School Leadership That Works: From Research to Results (2005)
Marzano, Robert J.; Waters, Timothy; McNulty, Brian
Chapter 1:
Leadership vital to effectiveness of schools: “one great man” theories/ trait theories/ environmental—they emerge as a result of time, place, circumstance
Few studies on relationship of leadership to achievement—but books recommending various practices in school leadership are common
Basic claim: Meta-analysis shows specific leadership behaviors & their effect on achievement
Meta-analysis—synthesizing research quantitatively : Impossible to control all of the error in a study—why researchers assign a probability statement to results-- @ .05 level, the findings could occur 5 times in 100 as a function of error (chance).
Narrative reviews subject to erroneous conclusions
Reviews are biased by the theory to which reviewer subscribes
Basic findings from 69 studies: Computed correlations between leadership behavior and the average academic achievement of students to be R = .25. Example: Assume a new principal is hired to work in a school at the 50th percentile in the average achievement of its students. Also assume principal is at the 50th percentile in leadership abilities. If we increase principal’s ability by one SD (84th percentile), correlation of .25 assumes we can predict the average achievement of school to rise to the 60th percentile.
NOTE: This interpretation assumes a linear relationship between leadership and achievement. Also, the graphs on page 11 depict percentiles as an equal-interval scale, which is impossible.
Chapter 2: Theories and Theorists on Leadership
Transactional: Trading one thing for another: Maintaining the status quo/pay attention to issues that arise, set standards, monitor behavior/set goals, clarify desired outcomes/reward-for-performance
Transformational—popular in education—more focused on change: form mutual relationships/ convert followers into leaders
-The 4 “I’s”: Individual consideration (personal attention to the neglected)/ Intellectual stimulation (old problems in new ways)/ Inspirational motivation (high performance expectations)/ Idealized influence (modeling behavior through exemplary personal achievements, character, behavior)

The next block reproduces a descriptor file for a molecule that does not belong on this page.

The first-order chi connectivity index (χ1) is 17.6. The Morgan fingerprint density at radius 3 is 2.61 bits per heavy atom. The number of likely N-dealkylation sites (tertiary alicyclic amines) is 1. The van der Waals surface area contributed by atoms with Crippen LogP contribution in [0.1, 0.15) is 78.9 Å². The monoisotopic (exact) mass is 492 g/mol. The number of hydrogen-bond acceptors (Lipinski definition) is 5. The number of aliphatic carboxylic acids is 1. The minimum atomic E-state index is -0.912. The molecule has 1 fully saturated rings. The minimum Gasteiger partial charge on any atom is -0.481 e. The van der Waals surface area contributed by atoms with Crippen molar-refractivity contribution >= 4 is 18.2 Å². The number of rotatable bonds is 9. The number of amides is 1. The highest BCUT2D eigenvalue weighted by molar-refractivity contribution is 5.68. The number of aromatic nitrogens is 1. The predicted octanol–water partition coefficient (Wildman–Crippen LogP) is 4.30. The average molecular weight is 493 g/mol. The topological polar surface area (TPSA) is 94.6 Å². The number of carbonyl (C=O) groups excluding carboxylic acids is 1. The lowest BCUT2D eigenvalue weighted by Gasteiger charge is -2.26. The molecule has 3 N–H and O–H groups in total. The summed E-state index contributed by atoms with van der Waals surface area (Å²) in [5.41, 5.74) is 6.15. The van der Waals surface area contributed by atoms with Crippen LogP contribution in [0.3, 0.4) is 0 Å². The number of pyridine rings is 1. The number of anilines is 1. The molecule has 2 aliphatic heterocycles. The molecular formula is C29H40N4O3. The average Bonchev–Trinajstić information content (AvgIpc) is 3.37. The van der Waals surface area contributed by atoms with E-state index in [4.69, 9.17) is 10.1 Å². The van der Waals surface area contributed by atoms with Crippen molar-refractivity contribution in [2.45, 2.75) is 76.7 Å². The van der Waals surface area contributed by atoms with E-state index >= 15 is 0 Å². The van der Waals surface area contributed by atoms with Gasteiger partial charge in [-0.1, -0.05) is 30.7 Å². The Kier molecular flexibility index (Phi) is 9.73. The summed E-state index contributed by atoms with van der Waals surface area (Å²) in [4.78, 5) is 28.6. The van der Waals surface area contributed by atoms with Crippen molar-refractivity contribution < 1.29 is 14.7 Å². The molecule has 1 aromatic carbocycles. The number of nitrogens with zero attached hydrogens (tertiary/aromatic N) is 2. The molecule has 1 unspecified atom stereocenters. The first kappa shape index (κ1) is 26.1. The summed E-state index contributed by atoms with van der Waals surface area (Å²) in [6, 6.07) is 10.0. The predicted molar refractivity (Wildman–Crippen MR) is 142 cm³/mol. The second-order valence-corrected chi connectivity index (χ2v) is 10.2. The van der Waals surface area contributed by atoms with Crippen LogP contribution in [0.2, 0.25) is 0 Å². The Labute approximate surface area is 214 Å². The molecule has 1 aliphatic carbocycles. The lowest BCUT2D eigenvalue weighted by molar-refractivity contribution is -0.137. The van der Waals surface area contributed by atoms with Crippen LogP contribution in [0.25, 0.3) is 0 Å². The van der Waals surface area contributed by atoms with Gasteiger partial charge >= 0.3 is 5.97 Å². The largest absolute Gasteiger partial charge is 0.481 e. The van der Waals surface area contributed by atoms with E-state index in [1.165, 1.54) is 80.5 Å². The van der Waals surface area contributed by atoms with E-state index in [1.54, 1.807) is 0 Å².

Total Quality Management:
Comes from Demming (NOTE: Systems thinking)—restructured Japanese manufacturing post WWII
TQM Principles:
-Change Agency: isolate and eliminate structures that work against change
-Teaming—common tasks and goals (interdependence)
-Continuous Improvement—goal setting/incremental (link to first order change here)
-Trust
-Eradication of Short Term Goals—ie., goals that are based on quotas, short-term
Servant Leadership:—Leader is positioned at center of organization/in contact with all aspects/not interacting with just a few high-level managers/listening, developing people’s skills
Situational Leadership: The leader adapts leadership behavior to the followers’ “maturity”; based on their willingness and ability
-unskilled and unwilling—directive
-unskilled and willing—friendly but concrete and directive
-skilled and unwilling- persuade and engage
-skilled and willing—let them do the work—no interference (link to laissez faire here)
Instructional Leadership:
-resource provider
-instructional resource
-communicator
-visible presence
Chapter 3: Meta-Analysis
R (correlation) effect sizes were used
Extended leadership styles research
Typical study in the analysis used some type of questionnaire asking teachers about the principal’s leadership behaviors
Average score for teacher responses within each school was then correlated with average achievement of the students (NOTE: No evidence of analysis of how long the principal had been at the school or change over time, but there is an assumption of change with changes in principal abilities on the “21”)
The “n” or unit of analysis was the school—each school had a summary score
The average R of .25 is much higher than that reported in another meta-analysis by Witziers, Basker, & Kruger (2003). They reported an average correlation of .02. Their study used schools from various countries. Studies outside US report low outcomes. Marzano et al. excluded outliers where Witziers et al. did not.